Finally, I’ve heard some folks call this “Buy Nothing Day,” BND for short.  I can agree with the sentiment because I hate crowds in the stores, and at other times have expressed the feeling that too many people see holidays as just an excuse to shop and take a day off from work, regardless of what we’re supposed to be observing.  If I go out today, it will be to prospect for my Pre-Paid Legal business, not to shop.  And I was turned off to post-Thanksgiving shopping forever when some people were killed by it (see my message from November 29, 2008).

On the other hand, most of the ads I have seen on the Internet for Buy Nothing Day come from people who don’t like capitalism in general.  Instead of talking about losing the original meaning of Thanksgiving, Christmas or whatever, they are doing this to protest American consumerism; they say we are acting too much like pigs, compared with the rest of the world.  Those aren’t my sentiments.  I don’t really want to hurt any merchants today, and the rest of the world would probably act just as piggy, if they could.  For example, recently I heard P. J. O’Rourke claim that nothing we do in the West will stop global warming, as long as a billion Chinese want to drive Buicks.

On the other hand, there is a new website called ShopNothing.com, which is set up to sell you nothing in four packages:  Nothing Basic ($4.99), Nothing Essential ($9.95), Nothing Deluxe ($19.95), or if you really want to splurge, Nothing Premium ($99).  Each item comes with a picture of what you get–nothing.  The advertising pitch is that you’ll feel better spending your money on nothing than you will if you blow it on a gift you will never use.  Which goes to show what I’ve been saying all along; you can sell anything with the right advertisement.  Even nothing.

And I used to think The Nothing Book was a silly idea, LOL.  Next time I’ll probably post pictures from this year’s Thanksgiving dinner.  See you later!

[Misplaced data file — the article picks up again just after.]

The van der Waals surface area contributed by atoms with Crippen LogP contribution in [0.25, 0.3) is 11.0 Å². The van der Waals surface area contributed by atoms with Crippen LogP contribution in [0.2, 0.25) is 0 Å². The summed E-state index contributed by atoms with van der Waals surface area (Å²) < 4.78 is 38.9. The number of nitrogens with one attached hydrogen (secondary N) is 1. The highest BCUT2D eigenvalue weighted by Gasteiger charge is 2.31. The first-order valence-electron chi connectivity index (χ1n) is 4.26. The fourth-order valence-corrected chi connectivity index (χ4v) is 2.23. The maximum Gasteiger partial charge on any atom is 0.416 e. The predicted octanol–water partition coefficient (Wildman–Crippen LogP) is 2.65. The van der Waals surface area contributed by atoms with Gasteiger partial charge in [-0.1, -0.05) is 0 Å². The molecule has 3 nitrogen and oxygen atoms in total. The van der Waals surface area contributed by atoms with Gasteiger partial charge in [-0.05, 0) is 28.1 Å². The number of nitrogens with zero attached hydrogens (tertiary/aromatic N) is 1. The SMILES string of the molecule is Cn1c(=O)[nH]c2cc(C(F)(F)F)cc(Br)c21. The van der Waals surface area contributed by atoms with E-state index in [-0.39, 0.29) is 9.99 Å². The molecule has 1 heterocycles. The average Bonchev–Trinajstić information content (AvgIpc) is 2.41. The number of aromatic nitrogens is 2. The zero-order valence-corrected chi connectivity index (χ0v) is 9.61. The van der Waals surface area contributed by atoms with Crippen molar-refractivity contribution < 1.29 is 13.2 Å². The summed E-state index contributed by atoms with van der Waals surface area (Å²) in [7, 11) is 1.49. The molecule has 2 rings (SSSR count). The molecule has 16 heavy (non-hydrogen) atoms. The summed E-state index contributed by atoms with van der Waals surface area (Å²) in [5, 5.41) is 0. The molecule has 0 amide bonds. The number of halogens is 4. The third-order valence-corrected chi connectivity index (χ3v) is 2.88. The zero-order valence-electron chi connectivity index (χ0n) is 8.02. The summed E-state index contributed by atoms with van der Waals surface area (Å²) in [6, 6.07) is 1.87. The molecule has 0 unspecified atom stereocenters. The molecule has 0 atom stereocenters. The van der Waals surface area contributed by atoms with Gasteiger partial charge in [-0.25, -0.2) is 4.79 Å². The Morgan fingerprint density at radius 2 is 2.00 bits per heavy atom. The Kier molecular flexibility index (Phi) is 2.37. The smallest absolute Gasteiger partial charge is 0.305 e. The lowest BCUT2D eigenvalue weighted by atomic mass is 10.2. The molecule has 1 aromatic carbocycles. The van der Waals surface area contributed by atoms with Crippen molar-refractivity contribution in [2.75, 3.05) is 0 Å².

Happy Thanksgiving 2010!

We plan to eat with some friends of Lindy, Adam and Lexi this afternoon.  Nothing new to report since yesterday, so just enjoy the holiday and thank the good Lord for it.  See you when you’re finishing off the leftovers!

p.s., Here’s how Google sees Thanksgiving this year. On their homepage, if you put your cursor over each food item, a larger picture appears with a link to the recipe.

Reporting From the Turpentine City

Today Leive and I are not in Kentucky but in the little bitty town of Portal, GA, where the main event every year is a turpentine festival, staged with a parade in October.

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We left Lexington yesterday around 10:30 AM, and thanks to very heavy traffic in the Atlanta area, arrived in Portal a little more than twelve hours later.  But then, I only got through Atlanta quickly in 2006, and that was on a Sunday morning.  Anyway, we are visiting our daughter Lindy, her husband Adam, and our eight-month-old granddaughter Lexi.  This is the first time we saw Lexi in person, and I feel we should have come sooner, because her other grandparents have seen her twice already!

Lexi was asleep when we arrived, but she took to us right away this morning.  As Lindy said, she hasn’t yet learned to be afraid of anybody.  I should mention that in photos she looks like a redhead, but her hair is more blonde in real life.  Here are some pictures of Leive being held, by Lindy, Leive and myself.  In the picture where I’ve got her, she’s chewing on the cord to my camera case, as babies are inclined to do.

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Overall Lexi was a good kid, not crying much except at bedtime.  It probably was because she was the center of attention all day.  In the afternoon we went shopping to get a few groceries for tomorrow’s Thanksgiving dinner, and some early Christmas presents for Lexi.  The bib which says “Who needs Santa when I have Grandma” sums up our feelings perfectly.

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Long-time readers will know this isn’t our first visit to Portal; I believe it’s our sixth since 2007.  For dinner we all went to a Chinese place that we discovered last year, and thoroughly enjoyed.  I’ll finish today’s report by posting a video I recorded at home, of Lexi bouncing in her chair while watching her favorite kiddie show on TV.  Happy Thanksgiving in advance!

Obama, God of Destruction